Scientists develop a novel method to suppress malaria parasite’s virulence genes, break the code of its immune evasion

Revealed: how malaria evades the immune response by using long noncoding RNA to express one gene while silencing others Up More »

Long Noncoding RNAs in Cardiovascular Diseases

In recent years, increasing evidence suggests that noncoding RNAs play important roles in the regulation of tissue homeostasis and pathophysiological More »

Integrating Large-Scale RNA-Seq and CLIP-Seq Datasets Enables Study of lncRNA

Long non-coding RNAs (lncRNAs) are emerging as important regulatory molecules in developmental, physiological, and pathological processes. However, the precise mechanism More »

Community Curated Database For LncRNA

A wiki-style database hopes to serve as an online encyclopedia of lncRNA by and for the scientific community. Scientists have More »

Finding the function of long noncoding RNA

Mouse experiments suggest that a noncoding RNA can be vital for successful pregnancy The proteins that underlie nearly all biological More »

 

PostDoc Position Available – Bioinformatics and Computational Biology

lncRNA

PostDoc (2 years) position in Bioinformatics and Computational Biology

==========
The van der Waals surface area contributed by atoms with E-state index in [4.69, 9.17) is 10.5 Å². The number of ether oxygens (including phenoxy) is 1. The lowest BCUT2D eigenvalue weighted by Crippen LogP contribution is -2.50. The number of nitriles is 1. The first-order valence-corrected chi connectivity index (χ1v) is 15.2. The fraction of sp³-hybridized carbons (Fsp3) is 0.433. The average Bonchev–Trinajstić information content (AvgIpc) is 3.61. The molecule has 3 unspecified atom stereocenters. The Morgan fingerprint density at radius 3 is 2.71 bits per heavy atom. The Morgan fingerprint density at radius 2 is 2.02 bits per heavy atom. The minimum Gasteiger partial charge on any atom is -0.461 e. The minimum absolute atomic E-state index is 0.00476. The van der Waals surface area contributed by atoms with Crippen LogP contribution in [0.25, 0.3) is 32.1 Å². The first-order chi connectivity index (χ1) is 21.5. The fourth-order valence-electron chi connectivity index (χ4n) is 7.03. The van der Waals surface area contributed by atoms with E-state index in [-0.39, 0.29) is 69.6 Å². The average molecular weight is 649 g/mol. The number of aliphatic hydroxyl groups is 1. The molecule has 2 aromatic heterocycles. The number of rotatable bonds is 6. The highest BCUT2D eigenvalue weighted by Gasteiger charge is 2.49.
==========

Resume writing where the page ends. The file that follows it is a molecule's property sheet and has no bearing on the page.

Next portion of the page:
The Department of Science and Technology, University of Sannio, Benevento, Italy (http://www.bioinformatics.unisannio.it)

Applications are invited for postdoctoral researchers (Assegno di ricerca) in Bioinformatics in the area of high throughput sequence analysis. The successful post-doc candidate will work in our group, a multidisciplinary bioinformatics team composed by computer and life sciences researchers. The candidate will have opportunities to be involved in cutting-edge research with a high potential for career development. The main activities will be focused on the development of novel algorithms in the context of long ncRNA discovery and regulation.

MINIMUM REQUIREMENTS:

  • Postgraduate or PhD in bioinformatics, computer science, statistics or related fields